This was a fun puzzle box of a book that was also moving in the way its characters forged difficult relationships in their tense, dystopian world. Parthenogenesis and the return of nature to nature, the body unwinding into moss and flora after death, and sometimes before: an almost nightmarish but always mesmerising read. Penny Reeve15 37

A beautifully wrought, sensitive meditation on families, evolving and finding your place in the world, whilst also offering enough body horror to transform the novel into something truly weird and profound. An absolute gem.1 George55 33

When I started reading Lamb I had no idea what to expect, and whenever I thought I had it figured out we would turn a corner and I was completely lost again.

Boyd's father is dead after running his truck through his employers head office. His mother is falling apart and losing herself completely in her grief and Boyd dedicates himself to holding her and his ever-shrinking family together. Until one day, she's gone.

This book was a beautiful meditation on humanity and how we treat the Earth. Not a new message for a book by any means but still an important one and I've never seen it tackled in the way it is in this book. The themes of mould, moss, and decay are visceral and sometimes completely disgusting but draw you in to the world Boyd is living in.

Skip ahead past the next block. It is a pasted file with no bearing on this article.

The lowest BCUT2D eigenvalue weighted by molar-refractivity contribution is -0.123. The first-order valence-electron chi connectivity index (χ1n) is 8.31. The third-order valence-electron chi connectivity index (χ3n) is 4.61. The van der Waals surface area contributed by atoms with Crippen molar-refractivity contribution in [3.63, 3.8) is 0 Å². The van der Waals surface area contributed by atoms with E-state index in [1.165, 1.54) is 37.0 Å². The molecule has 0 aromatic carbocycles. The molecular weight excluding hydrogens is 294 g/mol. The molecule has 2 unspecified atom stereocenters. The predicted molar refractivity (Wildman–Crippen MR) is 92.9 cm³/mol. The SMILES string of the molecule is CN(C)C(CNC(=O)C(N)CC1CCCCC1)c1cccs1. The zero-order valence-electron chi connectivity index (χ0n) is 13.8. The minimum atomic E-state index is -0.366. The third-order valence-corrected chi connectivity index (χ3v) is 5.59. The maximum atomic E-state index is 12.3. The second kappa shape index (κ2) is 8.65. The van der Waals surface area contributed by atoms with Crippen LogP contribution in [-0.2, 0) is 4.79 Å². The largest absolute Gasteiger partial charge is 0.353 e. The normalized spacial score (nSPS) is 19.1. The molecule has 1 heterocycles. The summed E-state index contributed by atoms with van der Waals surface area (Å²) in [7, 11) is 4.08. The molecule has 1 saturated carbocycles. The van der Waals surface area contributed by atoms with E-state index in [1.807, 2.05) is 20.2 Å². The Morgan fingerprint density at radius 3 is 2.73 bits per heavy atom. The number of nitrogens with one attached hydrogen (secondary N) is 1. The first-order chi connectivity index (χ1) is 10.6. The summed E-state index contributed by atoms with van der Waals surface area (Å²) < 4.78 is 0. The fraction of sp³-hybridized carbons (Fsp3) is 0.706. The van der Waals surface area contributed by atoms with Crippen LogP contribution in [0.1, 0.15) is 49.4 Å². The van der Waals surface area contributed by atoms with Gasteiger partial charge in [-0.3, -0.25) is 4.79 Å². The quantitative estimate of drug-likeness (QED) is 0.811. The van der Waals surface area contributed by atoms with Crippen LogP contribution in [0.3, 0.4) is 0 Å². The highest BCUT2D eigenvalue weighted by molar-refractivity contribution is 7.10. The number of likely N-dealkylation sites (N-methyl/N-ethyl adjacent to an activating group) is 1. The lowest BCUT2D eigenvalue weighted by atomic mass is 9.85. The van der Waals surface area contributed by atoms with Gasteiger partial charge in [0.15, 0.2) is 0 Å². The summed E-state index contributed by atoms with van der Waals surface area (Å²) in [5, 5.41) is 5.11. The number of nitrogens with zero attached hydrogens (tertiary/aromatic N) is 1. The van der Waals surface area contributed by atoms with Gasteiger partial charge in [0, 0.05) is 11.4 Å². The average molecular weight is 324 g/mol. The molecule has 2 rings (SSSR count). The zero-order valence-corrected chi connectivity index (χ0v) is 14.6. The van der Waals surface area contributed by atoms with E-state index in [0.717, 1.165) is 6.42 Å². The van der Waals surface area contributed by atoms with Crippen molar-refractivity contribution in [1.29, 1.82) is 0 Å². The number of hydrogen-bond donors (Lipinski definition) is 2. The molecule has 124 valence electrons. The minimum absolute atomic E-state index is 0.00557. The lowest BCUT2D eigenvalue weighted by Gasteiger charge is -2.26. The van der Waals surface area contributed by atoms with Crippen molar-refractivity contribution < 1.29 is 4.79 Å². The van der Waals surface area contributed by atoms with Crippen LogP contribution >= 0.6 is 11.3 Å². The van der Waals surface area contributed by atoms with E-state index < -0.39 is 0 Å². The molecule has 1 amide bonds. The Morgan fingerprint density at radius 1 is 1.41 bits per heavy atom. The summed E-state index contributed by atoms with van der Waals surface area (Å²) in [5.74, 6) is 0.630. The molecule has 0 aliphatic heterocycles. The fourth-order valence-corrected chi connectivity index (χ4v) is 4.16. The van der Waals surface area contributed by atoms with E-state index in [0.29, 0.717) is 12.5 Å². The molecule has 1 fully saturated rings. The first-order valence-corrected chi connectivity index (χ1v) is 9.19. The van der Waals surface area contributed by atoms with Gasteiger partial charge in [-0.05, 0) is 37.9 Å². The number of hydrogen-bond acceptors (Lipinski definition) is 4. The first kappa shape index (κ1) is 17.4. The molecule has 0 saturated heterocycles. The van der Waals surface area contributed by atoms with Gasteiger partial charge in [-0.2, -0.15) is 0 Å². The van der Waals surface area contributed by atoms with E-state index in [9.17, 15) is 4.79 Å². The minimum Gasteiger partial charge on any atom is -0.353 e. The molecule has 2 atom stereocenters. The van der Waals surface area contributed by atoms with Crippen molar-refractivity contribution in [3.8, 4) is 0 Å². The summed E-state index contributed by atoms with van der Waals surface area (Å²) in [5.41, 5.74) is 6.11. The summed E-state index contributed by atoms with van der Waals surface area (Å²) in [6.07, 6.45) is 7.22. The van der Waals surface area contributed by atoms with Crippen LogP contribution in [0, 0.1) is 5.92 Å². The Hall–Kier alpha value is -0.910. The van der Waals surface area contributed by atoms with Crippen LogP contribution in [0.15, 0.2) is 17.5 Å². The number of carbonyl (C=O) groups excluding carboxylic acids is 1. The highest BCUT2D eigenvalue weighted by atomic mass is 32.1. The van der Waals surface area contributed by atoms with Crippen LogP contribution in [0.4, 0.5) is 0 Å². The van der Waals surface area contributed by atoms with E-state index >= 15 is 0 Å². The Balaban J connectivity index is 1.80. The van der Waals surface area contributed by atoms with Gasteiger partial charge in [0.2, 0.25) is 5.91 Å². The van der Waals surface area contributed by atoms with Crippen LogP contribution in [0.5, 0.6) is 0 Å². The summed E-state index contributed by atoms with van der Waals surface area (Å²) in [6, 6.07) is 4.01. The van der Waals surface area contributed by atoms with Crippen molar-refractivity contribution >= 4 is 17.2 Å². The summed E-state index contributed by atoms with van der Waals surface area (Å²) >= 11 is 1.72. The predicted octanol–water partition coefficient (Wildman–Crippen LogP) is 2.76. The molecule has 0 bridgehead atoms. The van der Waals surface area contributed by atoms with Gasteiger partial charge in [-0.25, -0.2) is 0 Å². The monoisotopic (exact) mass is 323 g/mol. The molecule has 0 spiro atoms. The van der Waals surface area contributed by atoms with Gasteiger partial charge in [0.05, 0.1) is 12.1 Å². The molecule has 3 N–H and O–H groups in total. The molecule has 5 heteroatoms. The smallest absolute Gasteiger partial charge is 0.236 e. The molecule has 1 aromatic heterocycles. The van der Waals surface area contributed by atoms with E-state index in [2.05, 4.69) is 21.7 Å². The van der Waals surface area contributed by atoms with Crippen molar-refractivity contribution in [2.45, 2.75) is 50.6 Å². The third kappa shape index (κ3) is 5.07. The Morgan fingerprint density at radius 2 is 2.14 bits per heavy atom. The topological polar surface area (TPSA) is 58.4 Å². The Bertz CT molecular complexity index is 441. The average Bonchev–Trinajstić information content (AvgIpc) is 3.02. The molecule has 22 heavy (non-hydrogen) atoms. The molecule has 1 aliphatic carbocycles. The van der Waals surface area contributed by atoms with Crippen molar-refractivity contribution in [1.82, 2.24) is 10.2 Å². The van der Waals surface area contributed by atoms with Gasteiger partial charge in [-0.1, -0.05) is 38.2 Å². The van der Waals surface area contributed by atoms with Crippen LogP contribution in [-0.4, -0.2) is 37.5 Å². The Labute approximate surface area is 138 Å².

I do think that the one negative I have is the final reveal of what's happening, without spoiling or going too much in to detail I was surprised that we find ourselves in a sci-fi/spec fic plot rather than a folk horror plot. It felt it diminished the messing of the book for me a little and almost felt unrefined compared to the rest of the book. But, definitely no where near jarring enough to lower my rating of the novel.2 s Liv Turner68 6

Loved this! Elcee46 4

Thoroughly enjoyed part one...the rest could've been at least 50 pages shorter. Jack Kirby-Lowe18

Deeply strange and sad, set in a desolate and oppressive country (England). Would pair nicely with Green Lung's This Heathen Land. rosey fra5

thought it was good, but then suddenly… clones!This entire review has been hidden because of spoilers.Show full review SophieAuthor 9 books6

DNF. Pushed through til part two, then lost all interest. It's well written, but it seemed to lose itself somewhere between the fantasy and change of perspective. nicole7 1 follower